Zwift is by far the most popular indoor cycling app out there.
You are in the right place if you have not tried it yet and you want to learn more about it.
In this Zwift review, I share my experience and compare Zwift with other popular indoor cycling apps.
You learn who Zwift is for, its benefits, disadvantages, and more.
Without further ado, let’s dive in.
- Unique virtual world
- Sophisticated motivational system
- Huge community & user base
- Social-interaction friendly
- A lot of supportive websites with plenty of tips
- Many events (group rides, races, time trials, etc.)
- Routes may get repetitive
- Graphic design may not suit everyone
- Sometimes confusing user interface
What is Zwift?
Zwift is an indoor cycling app designed as a game. It features a unique virtual world where you cycle or run with your virtual avatar.
You can ride solo, train, connect with other users worldwide, or race. You gain ‘drops,’ which are a currency for buying better equipment by riding and accomplishing challenges.
Who is it for?
Zwift is ideal for people who lack motivation for indoor cycling. It has a sophisticated engagement system. You ride – You get rewarded.
Thanks to the huge number of users and community, surviving the winter months and indoor training sessions is easier.
Who is it not for?
Zwift is not for people who require route diversity and real-world footage.
Since it is a game that should motivate you to train more, it is not the best choice for people who generally don’t enjoy playing games.
My Experience with Zwift
I used Zwift in winter and these days again for this review. Here are my takes on the ease of initial setup, in-game experience, engagement, and more.
The initial Zwift setup is straightforward.
The device you connect to (laptop, computer, smartphone) has to feature Bluetooth or ANT+ connectivity to pair with your devices (cadence and speed sensors, power meter, trainer, etc.).
There are plenty of tutorials on how to get started with Zwift, so let me jump straight to the pairing process and my experience.
I didn’t experience any problems when connecting Elite Direto 2 and the HR monitor (Wahoo TICKR).
NOTE: The first setup I used last winter included Inpeak Power Meter, Wahoo TICKR, and Wahoo speed sensor. Everything connected without any issues. Since then, I have connected many other smart bike trainers to Zwift without problems.
It took me about one minute to set everything up. The pairing process is easy and straightforward.
I recommend using one of these smart bike trainers for Zwift to get the best experience when using Zwift.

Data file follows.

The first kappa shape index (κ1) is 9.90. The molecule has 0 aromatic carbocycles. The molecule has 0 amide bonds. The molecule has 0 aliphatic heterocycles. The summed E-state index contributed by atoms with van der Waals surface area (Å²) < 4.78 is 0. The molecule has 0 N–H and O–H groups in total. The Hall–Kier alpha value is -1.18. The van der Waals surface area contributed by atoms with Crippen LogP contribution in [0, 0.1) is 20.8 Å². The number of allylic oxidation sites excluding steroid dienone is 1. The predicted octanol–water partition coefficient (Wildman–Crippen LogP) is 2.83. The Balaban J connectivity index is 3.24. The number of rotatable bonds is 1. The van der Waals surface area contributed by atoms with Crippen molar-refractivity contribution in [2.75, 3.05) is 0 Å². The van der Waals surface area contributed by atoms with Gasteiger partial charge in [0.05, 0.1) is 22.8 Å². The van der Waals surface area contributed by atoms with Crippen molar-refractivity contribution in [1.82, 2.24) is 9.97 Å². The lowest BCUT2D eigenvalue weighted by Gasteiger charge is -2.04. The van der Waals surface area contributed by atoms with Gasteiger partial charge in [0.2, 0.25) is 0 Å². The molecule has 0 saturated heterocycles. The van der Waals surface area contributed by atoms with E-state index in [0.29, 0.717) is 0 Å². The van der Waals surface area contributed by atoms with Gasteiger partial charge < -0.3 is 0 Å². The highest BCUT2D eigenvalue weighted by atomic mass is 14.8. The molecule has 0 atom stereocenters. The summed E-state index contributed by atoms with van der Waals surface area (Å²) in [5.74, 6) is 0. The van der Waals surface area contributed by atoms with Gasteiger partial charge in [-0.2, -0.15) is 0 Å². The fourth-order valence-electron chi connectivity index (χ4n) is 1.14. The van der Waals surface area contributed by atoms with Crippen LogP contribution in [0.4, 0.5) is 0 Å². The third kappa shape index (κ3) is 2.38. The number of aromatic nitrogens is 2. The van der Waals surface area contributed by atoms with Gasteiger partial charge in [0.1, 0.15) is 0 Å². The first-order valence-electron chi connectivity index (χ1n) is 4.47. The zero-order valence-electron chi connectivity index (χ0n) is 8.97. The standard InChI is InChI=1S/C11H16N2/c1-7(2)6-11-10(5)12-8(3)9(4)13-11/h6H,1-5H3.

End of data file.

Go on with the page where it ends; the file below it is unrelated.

They will calculate your power and adjust the resistance based on the terrain you ride.
These power adjustments are smooth and pretty realistic, depending on the bike trainer you use.
Zwift is unique.
Their built-from-scratch world will engulf you if you like computer games.
Depending on your goals, you can spin your legs, cruise through different worlds, follow structured workouts or training plans, race, etc.
I used Zwift mainly for preparation for the next season. I took an FTP* test and then enrolled myself in the ‘Active Offseason‘ plan and started training.
*Functional Threshold Power
This 12-week training plan is focused on building endurance and requires about 8 hrs of training per week.
Shorter and medium workouts for up to two hours were fun. I immediately had better motivation when I saw completed intervals, achievements, and other challenges.
The endurance rides above two hours were a true challenge.
I zwifted while watching movies because three-hour rides on an indoor trainer are simply boring and require a lot of determination.
When you ride, the screen shows you all the important information like your power output (eventually, targeted power), HR, speed, time, cadence, etc. Thanks to this information, the workouts are easy to follow.
In the end, I finished all 58 workouts except one or two. So when I saw the following screen, I felt a sense of accomplishment.
Zwift also includes racing. Thanks to a vast user base, many races are held daily. You can browse them on Zwift Hacks.
These are categorized according to FTP so that you will compete with people of similar fitness levels.
Participating in Zwift races is a great way to let off some steam and clear your head.
Group workouts are another feature worth trying. You can train with friends (regardless of their location) and train together.
Zwift will keep you together in-game even though your FTPs (and watts) are different. Additionally, you can chat via the Companion App.
This interactivity, social, and game elements (more about them later) make Zwift unique and fun.